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As always, stronks has taken events from his life and translated them into work for the stage. "There's lots of restoration on the space, and at the same time, after all the work I did last year, I'm also in a place where I'm trying to restore some of me."
The work is called Restoration Software. Initially stronks thought of it as a piece about water and its cleansing, healing properties. After getting some feedback from viewers, he realized that wasn't it at all. "What I thought was going to be about the state of water...has become a dance about fire. I thought I was making a dance about water, but no, the people who saw it saw a dance about fire. That's good feedback. Did it offend me? No. Did it shock me? Oh, hell, yeah."
One of stronks's recurring stage personas is Miss Understood. "I was telling [a friend] some things that I had been hearing about myself and my work, and she said, 'Wow, you are the most misunderstood man in Houston!' I thought, 'Hey, I can work with that.' So I created Miss Understood in order to be able to stand up in front of people as an androgynous character who's going to stand up there in a dress and sing really pretty but at the same time is going to refuse to be a drag queen for you."
Miss Understood often sings, something stronks, who is a countertenor (also known as a male soprano), stopped doing after he became a dance major in college.
"Miss Understood is actually a piece of armor; I just have to own that I'm misunderstood and then I can do whatever I want because nobody's going to understand it anyway. As long as I stay true to my origin, as long as I am honoring the people who honored me, as long as I don't back down and I'm able to take responsibility for my action, then we're good."
The Apollo Chamber Players
During 2013, the Apollo Chamber Players made their Carnegie Hall debut, commissioned a new work, completed a successful East Coast tour and recorded a new CD that's set to be released later this month. Big steps, agrees Matthew Detrick, violinist, artistic director and co-founder of the group. "But if you're not going to dream big, you may as well go home," he says.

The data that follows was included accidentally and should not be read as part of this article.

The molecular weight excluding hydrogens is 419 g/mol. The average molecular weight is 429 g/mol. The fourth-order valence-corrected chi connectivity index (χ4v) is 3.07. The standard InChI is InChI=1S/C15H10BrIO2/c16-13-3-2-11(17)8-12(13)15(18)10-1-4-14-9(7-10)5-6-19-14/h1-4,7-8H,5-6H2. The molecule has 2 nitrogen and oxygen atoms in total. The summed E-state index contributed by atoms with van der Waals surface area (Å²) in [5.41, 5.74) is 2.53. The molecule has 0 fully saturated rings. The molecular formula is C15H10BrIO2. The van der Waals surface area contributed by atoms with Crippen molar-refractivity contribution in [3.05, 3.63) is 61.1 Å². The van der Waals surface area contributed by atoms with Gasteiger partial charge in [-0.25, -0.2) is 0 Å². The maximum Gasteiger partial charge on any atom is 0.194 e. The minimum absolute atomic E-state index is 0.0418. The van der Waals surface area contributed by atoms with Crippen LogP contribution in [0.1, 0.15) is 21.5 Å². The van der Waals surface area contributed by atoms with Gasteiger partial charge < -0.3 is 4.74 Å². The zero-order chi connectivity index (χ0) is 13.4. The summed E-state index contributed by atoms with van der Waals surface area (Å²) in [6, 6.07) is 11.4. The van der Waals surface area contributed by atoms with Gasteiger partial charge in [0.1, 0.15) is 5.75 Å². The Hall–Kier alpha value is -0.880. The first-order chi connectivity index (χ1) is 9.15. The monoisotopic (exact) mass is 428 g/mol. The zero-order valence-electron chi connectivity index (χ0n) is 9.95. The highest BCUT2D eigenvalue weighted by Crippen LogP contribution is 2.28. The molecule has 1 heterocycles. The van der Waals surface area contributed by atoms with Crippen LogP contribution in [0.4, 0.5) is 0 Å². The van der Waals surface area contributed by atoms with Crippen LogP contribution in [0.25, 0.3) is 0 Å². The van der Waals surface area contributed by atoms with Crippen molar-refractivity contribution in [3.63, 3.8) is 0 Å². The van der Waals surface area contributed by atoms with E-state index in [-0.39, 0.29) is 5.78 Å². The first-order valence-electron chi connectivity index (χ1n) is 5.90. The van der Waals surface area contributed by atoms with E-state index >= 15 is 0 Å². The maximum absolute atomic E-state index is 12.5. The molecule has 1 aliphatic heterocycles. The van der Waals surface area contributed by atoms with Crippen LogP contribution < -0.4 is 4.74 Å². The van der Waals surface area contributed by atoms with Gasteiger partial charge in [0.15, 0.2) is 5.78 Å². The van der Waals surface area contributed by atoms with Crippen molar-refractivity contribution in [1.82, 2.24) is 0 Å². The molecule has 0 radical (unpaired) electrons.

The company's current roster includes Detrick, Anabel Ramirez on violin, Whitney Bullock on viola and Matthew Dudzik on cello (violinist and co-founder Timothy Peters has left the group). And while Houston is awash in chamber music groups, Apollo has managed to set itself apart by focusing on the intersection between classical and folk music.
"There's no doubt classical composers were directly influenced by the folk music of their time and country," says Detrick. Brahms, for example spent lots of time as a child with his father in a local tavern, where he would have heard folk music being played. Mozart used Hungarian dances as the inspiration for some of his work. "You can see it more easily with some composers than others, but they were all influenced by it to one degree or another.
"I feel we have something unique to offer, and not just in the classical music world," Detrick says. "Music is music is music. It all kind of comes from the same place in us. The more that we highlight different cultures, the more amazing it is to me how much the music from different countries or ethnic groups has in common. Folk music from one culture is different from folk music from another culture, but it's the same in a lot of ways, too.
"The city of Houston is so diverse, our mission is to cater to that, to illuminate it to some extent. We could not do Apollo in any other city than Houston because it's such a diverse city and because there's so much support here."
During a recent East Coast tour that included a stop in New York's Carnegie Hall, Apollo performed its recently commissioned piece "Fantasy on Bulgarian Rhythms," written by composer and Rice University professor Karim Al-Zand. Dignitaries from the consulates general of Bulgaria and the Czech Republic in New York attended the concert and heaped praise on the group for its performance and mission. Official accolades aside, it was another moment during the tour that told the Players they were reaching their audience.
"At one show we had some Basque people in the audience, including an older woman who was pumping her fist up in the air," Detrick recalls. "You can tell when somebody responds to music. They appreciate it on a more fundamental level because it represents their culture, their life experience."
Exploring the relationship between classical and folk music is important to all members of the group, but it's especially personal to Detrick, who grew up playing in a family group with a similar repertoire. "I have two younger brothers who play the violin. My mother was a music teacher for 30 years. My dad, who had more of a folk sensibility, played the banjo, harmonica and sang. We would play Mozart pieces and other classical pieces and then, in the same program, transition into some religious folk numbers, fiddle tunes and spirituals. I wish I could take full credit for coming up with this idea, but looking back over the years, I realize I was meant to do this."